In this gentle yet profound picture book of few words, we are invited to mull over the concept of time from the perspective of a child.
Every aspect of the book is carefully executed. The figures in the beautiful illustrations are so unusual that you stop to pore over them. They are all interesting shapes and sizes and every skin colour possible is represented. The landscapes are equally captivating; on one page I was reminded of the forests of Moominland. The deliberate use of various fonts to represent voices also affects the way we read and understand the text. The end papers with the phases of the moon are beautifully crafted, while symbols and images are repeated over several pages weaving the story together with modes of transport in time and space.
This is the sort of picture book you cannot flick through. Readers needs to commit to it and give it their full attention. But if you do, you will be richly rewarded. As a result it is very much a UKS2 text and pupils will need to be familiar with the conventions of a picture book to gain the most from a close reading. There is, for example, one page which I found particularly arresting. I could not turn the page as I wanted to literally stay in the moment. It would be interesting to read aloud and consider how the writer achieved this.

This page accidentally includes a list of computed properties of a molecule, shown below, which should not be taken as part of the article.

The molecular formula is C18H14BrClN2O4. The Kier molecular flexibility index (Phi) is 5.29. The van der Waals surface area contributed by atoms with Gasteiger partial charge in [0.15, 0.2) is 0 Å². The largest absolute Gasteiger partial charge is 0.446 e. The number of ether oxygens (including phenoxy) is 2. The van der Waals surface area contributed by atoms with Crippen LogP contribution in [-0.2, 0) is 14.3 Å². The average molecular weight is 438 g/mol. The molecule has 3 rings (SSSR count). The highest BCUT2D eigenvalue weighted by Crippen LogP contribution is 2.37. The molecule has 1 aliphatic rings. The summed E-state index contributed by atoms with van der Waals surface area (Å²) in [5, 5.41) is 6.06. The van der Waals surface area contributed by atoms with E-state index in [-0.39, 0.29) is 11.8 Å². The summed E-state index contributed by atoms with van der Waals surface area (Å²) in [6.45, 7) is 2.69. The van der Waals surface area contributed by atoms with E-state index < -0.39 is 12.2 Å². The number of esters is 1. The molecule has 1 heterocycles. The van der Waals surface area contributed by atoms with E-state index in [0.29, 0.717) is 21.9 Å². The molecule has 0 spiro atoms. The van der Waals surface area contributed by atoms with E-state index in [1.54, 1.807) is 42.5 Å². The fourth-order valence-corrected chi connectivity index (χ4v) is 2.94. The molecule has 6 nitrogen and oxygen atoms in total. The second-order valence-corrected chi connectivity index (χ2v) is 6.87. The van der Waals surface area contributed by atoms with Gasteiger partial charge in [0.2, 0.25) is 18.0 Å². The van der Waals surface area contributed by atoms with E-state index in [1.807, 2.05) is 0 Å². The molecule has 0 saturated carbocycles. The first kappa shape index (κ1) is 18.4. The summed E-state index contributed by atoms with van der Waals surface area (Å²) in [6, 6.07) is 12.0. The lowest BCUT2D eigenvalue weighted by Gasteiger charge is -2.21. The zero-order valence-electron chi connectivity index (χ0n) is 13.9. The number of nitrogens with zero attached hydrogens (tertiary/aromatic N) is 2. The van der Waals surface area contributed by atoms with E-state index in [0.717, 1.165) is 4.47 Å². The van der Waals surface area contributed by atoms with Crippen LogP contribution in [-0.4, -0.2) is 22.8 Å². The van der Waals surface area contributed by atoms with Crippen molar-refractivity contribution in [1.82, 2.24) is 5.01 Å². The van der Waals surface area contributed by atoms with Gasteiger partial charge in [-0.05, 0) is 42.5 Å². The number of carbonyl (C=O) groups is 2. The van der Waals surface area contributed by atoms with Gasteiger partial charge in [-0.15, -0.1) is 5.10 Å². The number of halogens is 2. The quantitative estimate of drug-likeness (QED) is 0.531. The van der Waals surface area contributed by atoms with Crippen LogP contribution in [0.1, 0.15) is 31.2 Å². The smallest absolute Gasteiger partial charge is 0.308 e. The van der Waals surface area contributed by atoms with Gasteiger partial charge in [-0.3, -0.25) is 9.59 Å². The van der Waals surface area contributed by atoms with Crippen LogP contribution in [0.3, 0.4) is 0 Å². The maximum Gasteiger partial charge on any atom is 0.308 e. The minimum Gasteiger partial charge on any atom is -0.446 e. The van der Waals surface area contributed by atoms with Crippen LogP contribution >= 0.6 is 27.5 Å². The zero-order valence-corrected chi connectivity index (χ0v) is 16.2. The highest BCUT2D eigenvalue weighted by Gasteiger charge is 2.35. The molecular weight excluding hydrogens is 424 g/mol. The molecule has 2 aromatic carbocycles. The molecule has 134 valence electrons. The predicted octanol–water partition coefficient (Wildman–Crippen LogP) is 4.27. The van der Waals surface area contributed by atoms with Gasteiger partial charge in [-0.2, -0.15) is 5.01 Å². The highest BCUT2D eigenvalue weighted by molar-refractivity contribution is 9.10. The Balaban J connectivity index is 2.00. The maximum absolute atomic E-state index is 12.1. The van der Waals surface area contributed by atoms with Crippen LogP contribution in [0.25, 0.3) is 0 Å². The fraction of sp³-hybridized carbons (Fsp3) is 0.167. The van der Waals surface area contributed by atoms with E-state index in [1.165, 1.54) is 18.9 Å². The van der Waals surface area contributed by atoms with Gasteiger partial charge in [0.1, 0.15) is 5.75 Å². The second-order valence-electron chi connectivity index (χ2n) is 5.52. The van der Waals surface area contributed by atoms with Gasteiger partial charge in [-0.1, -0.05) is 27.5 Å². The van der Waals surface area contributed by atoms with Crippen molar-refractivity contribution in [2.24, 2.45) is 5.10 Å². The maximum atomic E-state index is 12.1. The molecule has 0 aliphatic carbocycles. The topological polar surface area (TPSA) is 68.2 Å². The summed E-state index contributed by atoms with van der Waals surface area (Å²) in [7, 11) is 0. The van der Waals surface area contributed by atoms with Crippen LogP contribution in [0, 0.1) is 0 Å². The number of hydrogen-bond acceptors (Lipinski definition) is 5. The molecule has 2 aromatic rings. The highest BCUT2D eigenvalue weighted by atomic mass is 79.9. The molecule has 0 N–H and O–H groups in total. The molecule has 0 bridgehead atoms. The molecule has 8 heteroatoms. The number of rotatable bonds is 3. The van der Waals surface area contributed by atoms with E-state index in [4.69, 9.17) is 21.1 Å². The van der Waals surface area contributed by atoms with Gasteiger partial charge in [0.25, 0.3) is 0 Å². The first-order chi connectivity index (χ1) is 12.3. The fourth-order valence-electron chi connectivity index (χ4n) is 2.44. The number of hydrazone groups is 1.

The poetic text could also be a rich springboard for ‘Philosophy for Children’ discussions and writing poetry as it ends with a reflection on mortality and love. Carpe diem.
As a teacher who is fascinated by the reading process and ways in which it can be slowed down with excellent picture books, I will be using Forever or a Day very soon.
Copyright: Just Imagine Story Centre Ltd 2012-2018. All rights reserved.
These notes may be printed freely for use in classrooms but may not be reproduced in any other format without the permission of the author.